But it doesn’t take him long to muddy the waters, for like most modern historic premillennialists he believes that, “one of the key motifs in the book of Romans is that gentiles who believe in Jesus have been grafted into the olive tree and are now full members of a redeemed humanity.” (515, cf. 480, 523). Using a hermeneutics of charity I want to say that Block is not teaching that Israel and the church merge into one eschatological people of God with no separate traits, but it’s not easy to be confident about it. He leaves the exegesis of Romans 11 alone which is a shame.

The Davidic Covenant in the NT

Block recognizes the importance of the Davidic covenant in the NT, not just explicitly, but often times how it underpins many statements (e.g. 545), especially the messianic ones. He takes time to expound the Birth narratives in Matthew and Luke. There is good material here, but again one can get a bit bogged down in the detail.

He appears to think the seventy weeks ended with the birth of Jesus (544), but has good material on the title Son of Man, even though I don’t see as strong Davidic overtones as Block does. Again, he has good things to say about Peter’s confession at Caesarea Philippi (559-562), and also about the Transfiguration (562-566), although he spoils it unnecessarily by quipping that although Moses was a major figure, “the historical Elijah was a regular – if not marginal – rather than paradigmatic prophet.” (564).

When it comes to the Passion narratives we once more get a mixture of the good and the bad. Yes, there are good insights littered here and there, and occasional background information that is of help, but did Jesus really redefine the nature of His reign at His Triumphal Entry (568-572)? Block’s interpretation of John 18:36 (“My kingdom is not from this world”, etc.) as John looking back and recognizing it “as the moment of Jesus’ coronation and exaltation” seems bizarre (578-579). And when the author asserts that Pilate would have interpreted Jesus statement, “You would have no power over me if it were not given you to you from above” (Jn. 19:11 his emphasis), in a political sense, I think he does Pilate a disservice. Was the Governor really that dim as to think Jesus was employing mere truisms? Pilate may not have believed in Yahweh but he did believe in gods above him.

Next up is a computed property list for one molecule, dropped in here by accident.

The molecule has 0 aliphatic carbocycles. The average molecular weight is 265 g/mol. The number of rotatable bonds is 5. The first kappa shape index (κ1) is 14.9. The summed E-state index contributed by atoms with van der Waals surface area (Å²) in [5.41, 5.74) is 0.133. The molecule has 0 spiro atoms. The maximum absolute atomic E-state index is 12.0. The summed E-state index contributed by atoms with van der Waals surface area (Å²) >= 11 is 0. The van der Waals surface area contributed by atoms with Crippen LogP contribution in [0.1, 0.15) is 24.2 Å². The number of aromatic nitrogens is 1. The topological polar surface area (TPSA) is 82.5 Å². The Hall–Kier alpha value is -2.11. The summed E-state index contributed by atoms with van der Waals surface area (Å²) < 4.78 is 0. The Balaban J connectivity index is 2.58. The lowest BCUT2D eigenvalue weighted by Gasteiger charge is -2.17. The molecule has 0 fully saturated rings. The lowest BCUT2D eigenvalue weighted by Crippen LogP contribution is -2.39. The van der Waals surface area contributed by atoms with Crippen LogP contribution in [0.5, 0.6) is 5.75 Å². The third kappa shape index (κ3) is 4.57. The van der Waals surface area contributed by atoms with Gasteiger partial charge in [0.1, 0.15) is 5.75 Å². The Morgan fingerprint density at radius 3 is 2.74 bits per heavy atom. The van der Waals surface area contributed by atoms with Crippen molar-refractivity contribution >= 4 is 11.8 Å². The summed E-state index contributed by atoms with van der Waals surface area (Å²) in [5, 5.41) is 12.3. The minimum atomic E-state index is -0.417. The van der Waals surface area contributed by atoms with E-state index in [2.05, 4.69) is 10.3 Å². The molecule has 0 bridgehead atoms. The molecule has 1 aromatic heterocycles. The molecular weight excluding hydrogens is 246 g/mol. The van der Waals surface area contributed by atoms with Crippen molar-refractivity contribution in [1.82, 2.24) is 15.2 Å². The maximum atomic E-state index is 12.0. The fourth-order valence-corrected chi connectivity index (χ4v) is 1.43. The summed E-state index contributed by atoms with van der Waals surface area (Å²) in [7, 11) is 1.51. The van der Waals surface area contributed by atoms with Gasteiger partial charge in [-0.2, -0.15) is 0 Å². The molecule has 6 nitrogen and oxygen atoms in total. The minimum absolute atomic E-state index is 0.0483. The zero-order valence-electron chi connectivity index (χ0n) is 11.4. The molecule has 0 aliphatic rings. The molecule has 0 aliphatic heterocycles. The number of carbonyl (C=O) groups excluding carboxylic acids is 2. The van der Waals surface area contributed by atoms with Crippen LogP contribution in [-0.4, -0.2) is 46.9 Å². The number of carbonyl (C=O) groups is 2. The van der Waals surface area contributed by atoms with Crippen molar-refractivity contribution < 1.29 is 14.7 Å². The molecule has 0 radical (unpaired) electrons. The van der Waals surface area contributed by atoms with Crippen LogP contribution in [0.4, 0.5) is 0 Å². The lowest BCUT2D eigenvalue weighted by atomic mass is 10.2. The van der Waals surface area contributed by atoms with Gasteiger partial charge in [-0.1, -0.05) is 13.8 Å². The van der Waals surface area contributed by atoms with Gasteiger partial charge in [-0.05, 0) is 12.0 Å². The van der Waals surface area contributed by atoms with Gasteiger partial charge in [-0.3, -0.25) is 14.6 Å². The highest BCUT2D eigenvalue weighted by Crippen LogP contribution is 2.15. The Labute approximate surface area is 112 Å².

When he reaches the NT letters we get more solid, brief, but not world-shaking stuff. I liked his brief but insightful recognition of 2 Timothy 2:8 (604), and I liked the observations on 1 Peter 1 (608-611). I do not however think John in Revelation borrowed motifs from Ezekiel 40 – 48 (612).


There are some fine moments in this section dealing with the NT that I want to call attention to. Firstly, he believes that Romans 8:18-25 clearly alludes to the “Cosmic” (Noahic) covenant (398). He rightly points out that agapao is a covenant-related term (399, 417), which is just one indicator that the notion of “covenance” underlies the thought of the inspired writers. He repeats the assertion that the relationship between God and Adam in Eden “did not involve a covenant” (416), offers a detailed breakdown of Mary’s Magnificat (430-434), and a decent one of Zacharias’s prophecy (434).

Unfortunately, there are quite a lot of “thumbs-down” moments. On pages 394-395 he claims that diatheke in Galatians 3:15 and Hebrews 9:16-17 carries a testamental significance. That is not unusual in itself (though I strongly disagree with it). But he gives no justification for these perturbances from the normal Apostolic meaning of “diatheke/covenant.” Moreover, later he appears to me to contradict himself by saying, “Gal. 3:15 is not about God’s covenant with Abraham, but a generic statement about how human covenants operate.” (435). Well which is it? Is Galatians 3:15 talking about a testament or a covenant? As Block seems to acknowledge, the context of Galatians 3 points quite decisively to the latter.


After spending the last several weeks reading Covenant and taking detailed notes I came away a little exhausted and sadly underwhelmed. As I stated earlier, the treatment of the divine covenants lacks dynamism, and the author does not trace the oaths that Yahweh took and produce a big picture of all of His promises. His repeated insistence that the Torah was “grace” not “law” is singularly unconvincing. If God gave only instructions not to pick up wood on the Sabbath because it was a gift of rest it is hard to see why the individual in Numbers 15:32-36 was stoned to death. Not following instructions may lead to harm but it does not lead to punishment. Breaking the Law does!

Review of ‘COVENANT’ by Daniel Block (Pt. 3)

Part Two

The “Law” was not Law even though it was Commanded